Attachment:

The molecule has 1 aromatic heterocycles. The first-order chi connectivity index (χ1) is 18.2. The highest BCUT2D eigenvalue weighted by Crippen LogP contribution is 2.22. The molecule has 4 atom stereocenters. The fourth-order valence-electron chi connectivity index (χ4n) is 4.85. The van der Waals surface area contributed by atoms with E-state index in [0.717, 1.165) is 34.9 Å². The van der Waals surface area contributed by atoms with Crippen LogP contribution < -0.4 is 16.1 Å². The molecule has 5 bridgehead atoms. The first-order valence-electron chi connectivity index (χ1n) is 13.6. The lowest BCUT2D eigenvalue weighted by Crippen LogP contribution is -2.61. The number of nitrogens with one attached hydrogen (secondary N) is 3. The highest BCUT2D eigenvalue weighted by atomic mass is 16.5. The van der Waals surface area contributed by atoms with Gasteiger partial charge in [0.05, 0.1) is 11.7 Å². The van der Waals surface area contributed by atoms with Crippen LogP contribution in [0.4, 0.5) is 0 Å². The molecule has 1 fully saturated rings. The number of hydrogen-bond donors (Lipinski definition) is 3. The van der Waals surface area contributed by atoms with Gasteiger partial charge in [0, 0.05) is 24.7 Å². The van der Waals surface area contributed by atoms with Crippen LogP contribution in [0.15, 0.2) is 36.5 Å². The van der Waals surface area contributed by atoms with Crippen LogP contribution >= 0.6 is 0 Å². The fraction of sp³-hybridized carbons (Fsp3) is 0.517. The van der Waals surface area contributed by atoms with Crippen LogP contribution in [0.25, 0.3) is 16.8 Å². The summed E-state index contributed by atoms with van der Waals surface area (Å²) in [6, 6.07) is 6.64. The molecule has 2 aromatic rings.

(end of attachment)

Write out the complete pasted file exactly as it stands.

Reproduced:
The molecule has 1 aromatic heterocycles. The first-order chi connectivity index (χ1) is 18.2. The highest BCUT2D eigenvalue weighted by Crippen LogP contribution is 2.22. The molecule has 4 atom stereocenters. The fourth-order valence-electron chi connectivity index (χ4n) is 4.85. The van der Waals surface area contributed by atoms with E-state index in [0.717, 1.165) is 34.9 Å². The van der Waals surface area contributed by atoms with Crippen LogP contribution < -0.4 is 16.1 Å². The molecule has 5 bridgehead atoms. The first-order valence-electron chi connectivity index (χ1n) is 13.6. The lowest BCUT2D eigenvalue weighted by Crippen LogP contribution is -2.61. The number of nitrogens with one attached hydrogen (secondary N) is 3. The highest BCUT2D eigenvalue weighted by atomic mass is 16.5. The van der Waals surface area contributed by atoms with Gasteiger partial charge in [0.05, 0.1) is 11.7 Å². The van der Waals surface area contributed by atoms with Crippen LogP contribution in [0.4, 0.5) is 0 Å². The molecule has 1 fully saturated rings. The number of hydrogen-bond donors (Lipinski definition) is 3. The van der Waals surface area contributed by atoms with Gasteiger partial charge in [0, 0.05) is 24.7 Å². The van der Waals surface area contributed by atoms with Crippen LogP contribution in [0.15, 0.2) is 36.5 Å². The van der Waals surface area contributed by atoms with Crippen LogP contribution >= 0.6 is 0 Å². The fraction of sp³-hybridized carbons (Fsp3) is 0.517. The van der Waals surface area contributed by atoms with Crippen LogP contribution in [0.25, 0.3) is 16.8 Å². The summed E-state index contributed by atoms with van der Waals surface area (Å²) in [6, 6.07) is 6.64. The molecule has 2 aromatic rings.